The Slice: Get on or get off? Choose your side
Here are the pros and cons of adopting “Get on my lawn!” as Spokane’s motto/civic slogan.
Pro: Would suggest that Spokane might not be a city of cranky old fussbudgets and angry crackpots.
Con: Might tend to be confused with the more familiar expression.
Pro: Would sound a welcoming note.
Con: Might suggest that people here believe single-family homes surrounded by turf yards is the only residential option in the Lilac City.
Pro: Evokes images of happy children running around laughing and having screenless fun.
Con: Potential for sending the wrong signal to inconsiderate dog walkers.
Pro: Hints at the reality that, despite all the nut jobs, criminals and carbuncle personalities around here, most people are reasonably friendly.
Con: Some would be sorry to see “Near nature … ” tossed into the recycle barrel.
Pro: “Get on my lawn!” sounds like something a person would say if he doesn’t spend all day fretting about liability exposure.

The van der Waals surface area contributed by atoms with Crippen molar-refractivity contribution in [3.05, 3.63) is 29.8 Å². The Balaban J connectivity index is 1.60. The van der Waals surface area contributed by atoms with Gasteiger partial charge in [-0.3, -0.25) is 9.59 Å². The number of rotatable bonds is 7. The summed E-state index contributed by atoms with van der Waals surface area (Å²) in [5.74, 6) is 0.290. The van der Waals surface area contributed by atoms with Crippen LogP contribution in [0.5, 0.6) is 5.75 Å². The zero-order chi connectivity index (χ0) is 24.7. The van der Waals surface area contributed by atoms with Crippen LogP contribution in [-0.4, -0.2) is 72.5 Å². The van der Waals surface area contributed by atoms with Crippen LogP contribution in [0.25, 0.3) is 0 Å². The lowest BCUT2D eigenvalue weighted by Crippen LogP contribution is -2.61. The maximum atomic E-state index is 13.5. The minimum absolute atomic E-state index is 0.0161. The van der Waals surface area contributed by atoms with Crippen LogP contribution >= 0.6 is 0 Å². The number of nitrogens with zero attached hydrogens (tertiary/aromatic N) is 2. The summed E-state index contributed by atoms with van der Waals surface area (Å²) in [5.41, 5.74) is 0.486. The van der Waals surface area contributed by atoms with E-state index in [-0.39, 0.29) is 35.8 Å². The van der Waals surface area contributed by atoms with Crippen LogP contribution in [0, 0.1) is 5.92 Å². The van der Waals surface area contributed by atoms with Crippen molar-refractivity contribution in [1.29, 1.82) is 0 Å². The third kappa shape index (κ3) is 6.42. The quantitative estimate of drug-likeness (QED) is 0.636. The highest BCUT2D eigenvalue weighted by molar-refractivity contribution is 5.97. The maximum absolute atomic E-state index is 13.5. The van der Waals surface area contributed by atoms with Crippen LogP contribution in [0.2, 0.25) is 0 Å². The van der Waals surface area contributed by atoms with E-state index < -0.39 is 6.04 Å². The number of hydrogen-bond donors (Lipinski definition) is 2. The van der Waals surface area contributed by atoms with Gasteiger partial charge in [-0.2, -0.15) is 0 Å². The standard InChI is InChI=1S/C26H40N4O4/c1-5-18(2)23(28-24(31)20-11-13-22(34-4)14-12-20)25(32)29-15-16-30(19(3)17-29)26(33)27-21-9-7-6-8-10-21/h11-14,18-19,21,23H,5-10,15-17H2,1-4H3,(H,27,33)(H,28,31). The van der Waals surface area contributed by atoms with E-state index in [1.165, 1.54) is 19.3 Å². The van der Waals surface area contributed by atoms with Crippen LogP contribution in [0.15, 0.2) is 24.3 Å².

Con: It could be argued that this slogan is nonsensical and that we all would tire of it in a hurry.
Pro: Could be heard as encouraging energy saving staycations.
Con: Someone might interpret it as Dirty Harryesque call for a Stand Your Ground law.
Pro: Implies that the yard in question is not 100 percent covered with junk cars.
Con: Applicability to winter could be seen as iffy.
Pro: Makes us sound less anal.
Con: Could lead to “grass” humor overkill.
Pro: It’s more Spokane-like modest than “Near nature … ,” which, you have to admit, sounds like something Seattle would say about itself.
Con: Could fuel confused self-image of those who imagine that Spokane is a suburb.
Pro: Fun to say.
Con: Sort of denies the existence of xeriscaping in our relatively dry city.
Pro: Acknowledges the fundamental truth that lots of seemingly grumpy old farts in Spokane actually adore children.
OK, there you go. Feel free to weigh in.
Today’s Slice question: Can there be peace in homes where there are sharp disagreements about the appeal of bacon?
Write The Slice at P.O. Box 2160, Spokane, WA 99210; call (509) 459-5470; email firstname.lastname@example.org. “Spokane Valley” has the same number of syllables as “San Francisco.”